Afghanistan: Little to eat for IDPs in makeshift Kabul camp
|Publisher||Integrated Regional Information Networks (IRIN)|
|Publication Date||5 January 2009|
|Cite as||Integrated Regional Information Networks (IRIN), Afghanistan: Little to eat for IDPs in makeshift Kabul camp, 5 January 2009, available at: http://www.refworld.org/docid/496321d814.html [accessed 5 July 2015]|
|Disclaimer||This is not a UNHCR publication. UNHCR is not responsible for, nor does it necessarily endorse, its content. Any views expressed are solely those of the author or publisher and do not necessarily reflect those of UNHCR, the United Nations or its Member States.|
KABUL, 5 January 2009 (IRIN) - Azizullah's family left their home in the Sangin District of Helmand Province, southern Afghanistan, because of the worsening conflict, drought and food security situation. Their new home is a one-room mud-hut in the western outskirts of Kabul where over 4,500 internally displaced persons (IDPs) have established a makeshift camp.
"We abandoned our home because of aerial strikes [by international forces] and brutalities by the Taliban," Azizullah told IRIN as his six bare-foot children huddled around him on a cold afternoon on 28 December.
"Because of the conflict I could not work and my children had nothing to eat? We have come here to live in peace and receive some assistance," he said.
The Ministry of Refugees and Returnees (MoRR) said about 770 IDP families (about 4,620 people) were living in the Charahi Qambar area of Kabul.
More than 200 families have sought refuge in the informal camp from the southern provinces of Helmand, Zabul and Uruzgan, according to camp residents. The camp is home to dozens of impoverished Kuchis (nomads), vulnerable returnees from Pakistan and conflict-affected households from different parts of the country.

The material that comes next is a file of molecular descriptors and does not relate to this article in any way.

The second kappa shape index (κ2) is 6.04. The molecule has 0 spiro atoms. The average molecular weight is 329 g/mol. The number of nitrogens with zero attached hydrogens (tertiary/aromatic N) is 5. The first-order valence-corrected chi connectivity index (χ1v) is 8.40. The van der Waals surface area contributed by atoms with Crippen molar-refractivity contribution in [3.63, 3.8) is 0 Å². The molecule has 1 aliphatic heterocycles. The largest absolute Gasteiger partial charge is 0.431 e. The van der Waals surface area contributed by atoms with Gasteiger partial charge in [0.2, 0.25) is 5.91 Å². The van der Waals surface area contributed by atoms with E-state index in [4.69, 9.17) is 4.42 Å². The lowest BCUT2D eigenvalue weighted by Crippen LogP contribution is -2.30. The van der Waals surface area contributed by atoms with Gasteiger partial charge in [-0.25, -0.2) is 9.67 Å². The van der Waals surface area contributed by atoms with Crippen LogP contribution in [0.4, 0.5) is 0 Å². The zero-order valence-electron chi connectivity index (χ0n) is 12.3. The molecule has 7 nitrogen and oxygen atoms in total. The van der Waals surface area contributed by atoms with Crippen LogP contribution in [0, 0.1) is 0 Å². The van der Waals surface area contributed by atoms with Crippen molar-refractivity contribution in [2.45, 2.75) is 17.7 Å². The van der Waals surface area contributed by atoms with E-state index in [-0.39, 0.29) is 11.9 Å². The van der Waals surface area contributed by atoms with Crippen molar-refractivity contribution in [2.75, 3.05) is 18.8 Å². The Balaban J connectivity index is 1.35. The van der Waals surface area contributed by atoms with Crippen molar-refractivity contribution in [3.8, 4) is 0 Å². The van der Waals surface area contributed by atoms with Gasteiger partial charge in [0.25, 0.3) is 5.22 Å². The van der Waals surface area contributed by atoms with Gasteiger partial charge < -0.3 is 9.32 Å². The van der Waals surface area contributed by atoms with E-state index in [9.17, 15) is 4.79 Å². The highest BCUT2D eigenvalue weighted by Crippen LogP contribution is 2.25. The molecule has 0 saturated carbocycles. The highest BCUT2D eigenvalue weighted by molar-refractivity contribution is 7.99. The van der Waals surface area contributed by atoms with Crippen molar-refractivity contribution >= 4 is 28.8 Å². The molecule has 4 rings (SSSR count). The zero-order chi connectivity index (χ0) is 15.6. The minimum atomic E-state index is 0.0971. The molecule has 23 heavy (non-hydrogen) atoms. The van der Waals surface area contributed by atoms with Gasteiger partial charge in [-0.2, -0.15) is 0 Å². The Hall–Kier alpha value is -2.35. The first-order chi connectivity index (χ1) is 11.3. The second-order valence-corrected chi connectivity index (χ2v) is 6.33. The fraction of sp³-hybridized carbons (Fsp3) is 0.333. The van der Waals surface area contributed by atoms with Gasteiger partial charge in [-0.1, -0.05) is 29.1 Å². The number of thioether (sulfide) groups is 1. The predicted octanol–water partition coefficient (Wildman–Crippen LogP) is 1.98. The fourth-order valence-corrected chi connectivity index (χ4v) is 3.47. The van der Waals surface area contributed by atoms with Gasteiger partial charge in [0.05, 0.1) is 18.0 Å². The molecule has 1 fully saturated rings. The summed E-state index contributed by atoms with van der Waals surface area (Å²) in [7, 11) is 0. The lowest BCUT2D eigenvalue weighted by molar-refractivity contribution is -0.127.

Kabul is over 700km from Helmand Province and a difficult choice for IDPs who usually go to nearby areas or travel to Pakistan.
Most IDPs in the camp said they had hardly anything to eat and lacked access to safe drinking water and medical care. Lack of shelter and the inability to keep warm in the winter were also cited as major problems.
Some survive on donations and support from sympathising local residents. "Sometimes people give us meals," said Abdul Hakim, a 12-year-old IDP.
Local media reported that a woman had died in the camp on 3 January due to the cold.
Selling children to survive?
There have been unconfirmed reports that some of the most vulnerable IDPs have sold their children to survive and feed the rest of their children.
At a press conference on 28 December, the Afghan minister of refugees and returnees, Abdul Karim Barahawy, said he had heard about children reportedly sold by at least one IDP family.
"There are reports that one family has sold their child," Barahawy said.
Local media said a father of four suffering from a mental illness had offered his two children for sale but no buyer was found.
"When children cry out of hunger and cold and parents cannot do anything, some people may find it reasonable to sell their children," said Jan Gul, the head of an IDP family.
Number of IDPs unknown
Most of the registered 235,000 IDPs in the country date from 2002. There are no accurate data on the total number of IDPs, however, because of access restrictions, according to a national IDP profile released in December by the Ministry of Refugees and Returnees and UNHCR.
Aid agencies such as the Norwegian Refugee Council (NRC) say profiling of the needs and concerns of people displaced as a result of the conflict is urgently needed for humanitarian response purposes.
"This profiling is important for planning an appropriate response and helping to ensure that those who are in need, are receiving the basic services that they have a right to receive," Ingrid Macdonald, NRC's protection and advocacy manager in Kabul, told IRIN.
However, the lack of updated information on conflict-related displacement should not impede aid delivery, according to agencies.
The UN Refugee Agency (UNHCR) said it planned to distribute winter aid to 30,000 vulnerable IDP and returnee families to help them cope with the cold season.
"As part of a coordinated response with the Afghan authorities and other aid agencies?, the UNHCR plans to assist a total of 31,897 Afghan families - some 200,000 individuals - with relief items such as tents, blankets, plastic sheets, hurricane lanterns and jerry cans from the agency's stockpiles," the UNHCR said in a statement on 28 December.